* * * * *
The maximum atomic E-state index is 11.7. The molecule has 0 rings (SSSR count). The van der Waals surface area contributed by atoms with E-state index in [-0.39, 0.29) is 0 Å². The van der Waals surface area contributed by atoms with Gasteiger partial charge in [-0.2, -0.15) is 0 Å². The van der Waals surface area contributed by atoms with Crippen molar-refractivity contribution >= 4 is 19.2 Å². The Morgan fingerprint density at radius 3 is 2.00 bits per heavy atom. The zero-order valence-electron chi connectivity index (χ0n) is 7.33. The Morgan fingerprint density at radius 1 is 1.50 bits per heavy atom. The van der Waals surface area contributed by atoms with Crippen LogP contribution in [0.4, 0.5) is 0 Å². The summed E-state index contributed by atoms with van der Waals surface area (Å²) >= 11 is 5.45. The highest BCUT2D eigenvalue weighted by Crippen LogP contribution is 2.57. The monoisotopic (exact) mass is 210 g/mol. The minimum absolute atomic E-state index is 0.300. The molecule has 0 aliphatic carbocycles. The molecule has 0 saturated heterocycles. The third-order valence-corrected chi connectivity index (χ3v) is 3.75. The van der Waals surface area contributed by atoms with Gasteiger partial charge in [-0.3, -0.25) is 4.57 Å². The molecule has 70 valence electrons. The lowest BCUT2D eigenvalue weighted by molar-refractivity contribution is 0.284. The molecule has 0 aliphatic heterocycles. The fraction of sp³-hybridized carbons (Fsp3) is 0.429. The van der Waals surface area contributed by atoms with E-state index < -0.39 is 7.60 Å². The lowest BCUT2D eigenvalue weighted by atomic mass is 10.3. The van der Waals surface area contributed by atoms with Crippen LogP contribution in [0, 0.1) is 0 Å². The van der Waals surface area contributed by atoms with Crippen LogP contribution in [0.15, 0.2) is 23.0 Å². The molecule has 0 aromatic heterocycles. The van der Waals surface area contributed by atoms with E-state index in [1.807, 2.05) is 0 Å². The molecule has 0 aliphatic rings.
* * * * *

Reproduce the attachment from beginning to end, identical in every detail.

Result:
The maximum atomic E-state index is 11.7. The molecule has 0 rings (SSSR count). The van der Waals surface area contributed by atoms with E-state index in [-0.39, 0.29) is 0 Å². The van der Waals surface area contributed by atoms with Gasteiger partial charge in [-0.2, -0.15) is 0 Å². The van der Waals surface area contributed by atoms with Crippen molar-refractivity contribution >= 4 is 19.2 Å². The Morgan fingerprint density at radius 3 is 2.00 bits per heavy atom. The zero-order valence-electron chi connectivity index (χ0n) is 7.33. The Morgan fingerprint density at radius 1 is 1.50 bits per heavy atom. The van der Waals surface area contributed by atoms with Crippen LogP contribution in [0.4, 0.5) is 0 Å². The summed E-state index contributed by atoms with van der Waals surface area (Å²) >= 11 is 5.45. The highest BCUT2D eigenvalue weighted by Crippen LogP contribution is 2.57. The monoisotopic (exact) mass is 210 g/mol. The minimum absolute atomic E-state index is 0.300. The molecule has 0 aliphatic carbocycles. The molecule has 0 saturated heterocycles. The third-order valence-corrected chi connectivity index (χ3v) is 3.75. The van der Waals surface area contributed by atoms with Gasteiger partial charge in [-0.3, -0.25) is 4.57 Å². The molecule has 70 valence electrons. The lowest BCUT2D eigenvalue weighted by molar-refractivity contribution is 0.284. The molecule has 0 aliphatic heterocycles. The fraction of sp³-hybridized carbons (Fsp3) is 0.429. The van der Waals surface area contributed by atoms with E-state index < -0.39 is 7.60 Å². The lowest BCUT2D eigenvalue weighted by atomic mass is 10.3. The van der Waals surface area contributed by atoms with Crippen LogP contribution in [0, 0.1) is 0 Å². The van der Waals surface area contributed by atoms with Crippen LogP contribution in [0.15, 0.2) is 23.0 Å². The molecule has 0 aromatic heterocycles. The van der Waals surface area contributed by atoms with E-state index in [1.807, 2.05) is 0 Å². The molecule has 0 aliphatic rings.